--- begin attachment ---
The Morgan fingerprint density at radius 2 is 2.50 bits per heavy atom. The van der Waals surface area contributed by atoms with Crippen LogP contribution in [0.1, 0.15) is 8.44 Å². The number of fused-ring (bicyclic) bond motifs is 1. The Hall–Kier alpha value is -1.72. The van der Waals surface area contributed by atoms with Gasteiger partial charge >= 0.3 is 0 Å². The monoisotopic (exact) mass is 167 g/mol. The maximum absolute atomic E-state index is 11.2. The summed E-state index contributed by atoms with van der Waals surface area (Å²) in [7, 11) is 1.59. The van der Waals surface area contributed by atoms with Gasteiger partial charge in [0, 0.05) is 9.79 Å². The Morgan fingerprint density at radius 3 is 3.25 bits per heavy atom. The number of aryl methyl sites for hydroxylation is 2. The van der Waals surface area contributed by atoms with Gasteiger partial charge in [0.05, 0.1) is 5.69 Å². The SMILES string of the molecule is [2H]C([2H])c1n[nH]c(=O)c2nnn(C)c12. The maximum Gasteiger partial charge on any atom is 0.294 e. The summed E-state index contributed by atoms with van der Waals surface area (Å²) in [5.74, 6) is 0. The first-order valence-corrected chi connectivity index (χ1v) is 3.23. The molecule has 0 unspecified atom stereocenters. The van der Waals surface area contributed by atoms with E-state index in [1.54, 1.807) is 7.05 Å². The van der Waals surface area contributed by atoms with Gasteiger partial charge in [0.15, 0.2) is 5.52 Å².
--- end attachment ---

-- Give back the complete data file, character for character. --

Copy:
The Morgan fingerprint density at radius 2 is 2.50 bits per heavy atom. The van der Waals surface area contributed by atoms with Crippen LogP contribution in [0.1, 0.15) is 8.44 Å². The number of fused-ring (bicyclic) bond motifs is 1. The Hall–Kier alpha value is -1.72. The van der Waals surface area contributed by atoms with Gasteiger partial charge >= 0.3 is 0 Å². The monoisotopic (exact) mass is 167 g/mol. The maximum absolute atomic E-state index is 11.2. The summed E-state index contributed by atoms with van der Waals surface area (Å²) in [7, 11) is 1.59. The van der Waals surface area contributed by atoms with Gasteiger partial charge in [0, 0.05) is 9.79 Å². The Morgan fingerprint density at radius 3 is 3.25 bits per heavy atom. The number of aryl methyl sites for hydroxylation is 2. The van der Waals surface area contributed by atoms with Gasteiger partial charge in [0.05, 0.1) is 5.69 Å². The SMILES string of the molecule is [2H]C([2H])c1n[nH]c(=O)c2nnn(C)c12. The maximum Gasteiger partial charge on any atom is 0.294 e. The summed E-state index contributed by atoms with van der Waals surface area (Å²) in [5.74, 6) is 0. The first-order valence-corrected chi connectivity index (χ1v) is 3.23. The molecule has 0 unspecified atom stereocenters. The van der Waals surface area contributed by atoms with E-state index in [1.54, 1.807) is 7.05 Å². The van der Waals surface area contributed by atoms with Gasteiger partial charge in [0.15, 0.2) is 5.52 Å².